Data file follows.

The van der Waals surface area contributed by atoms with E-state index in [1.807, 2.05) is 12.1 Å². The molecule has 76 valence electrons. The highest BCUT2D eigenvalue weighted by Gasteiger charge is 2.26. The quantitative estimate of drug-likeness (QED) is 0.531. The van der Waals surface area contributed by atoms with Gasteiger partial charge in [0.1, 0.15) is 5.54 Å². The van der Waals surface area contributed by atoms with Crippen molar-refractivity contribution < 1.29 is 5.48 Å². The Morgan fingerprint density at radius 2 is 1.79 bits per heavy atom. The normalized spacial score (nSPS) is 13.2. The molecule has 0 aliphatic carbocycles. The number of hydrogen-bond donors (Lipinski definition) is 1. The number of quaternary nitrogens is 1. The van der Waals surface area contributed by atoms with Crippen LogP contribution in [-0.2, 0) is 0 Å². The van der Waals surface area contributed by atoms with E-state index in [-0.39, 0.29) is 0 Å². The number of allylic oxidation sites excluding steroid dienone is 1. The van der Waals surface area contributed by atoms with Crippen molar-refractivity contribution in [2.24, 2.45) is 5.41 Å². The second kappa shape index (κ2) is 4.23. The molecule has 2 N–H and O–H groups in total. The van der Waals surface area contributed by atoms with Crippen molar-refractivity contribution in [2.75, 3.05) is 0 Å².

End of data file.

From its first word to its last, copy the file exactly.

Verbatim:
The van der Waals surface area contributed by atoms with E-state index in [1.807, 2.05) is 12.1 Å². The molecule has 76 valence electrons. The highest BCUT2D eigenvalue weighted by Gasteiger charge is 2.26. The quantitative estimate of drug-likeness (QED) is 0.531. The van der Waals surface area contributed by atoms with Gasteiger partial charge in [0.1, 0.15) is 5.54 Å². The van der Waals surface area contributed by atoms with Crippen molar-refractivity contribution < 1.29 is 5.48 Å². The Morgan fingerprint density at radius 2 is 1.79 bits per heavy atom. The normalized spacial score (nSPS) is 13.2. The molecule has 0 aliphatic carbocycles. The number of hydrogen-bond donors (Lipinski definition) is 1. The number of quaternary nitrogens is 1. The van der Waals surface area contributed by atoms with Crippen LogP contribution in [-0.2, 0) is 0 Å². The van der Waals surface area contributed by atoms with E-state index in [-0.39, 0.29) is 0 Å². The number of allylic oxidation sites excluding steroid dienone is 1. The van der Waals surface area contributed by atoms with Crippen molar-refractivity contribution in [2.24, 2.45) is 5.41 Å². The second kappa shape index (κ2) is 4.23. The molecule has 2 N–H and O–H groups in total. The van der Waals surface area contributed by atoms with Crippen molar-refractivity contribution in [2.75, 3.05) is 0 Å².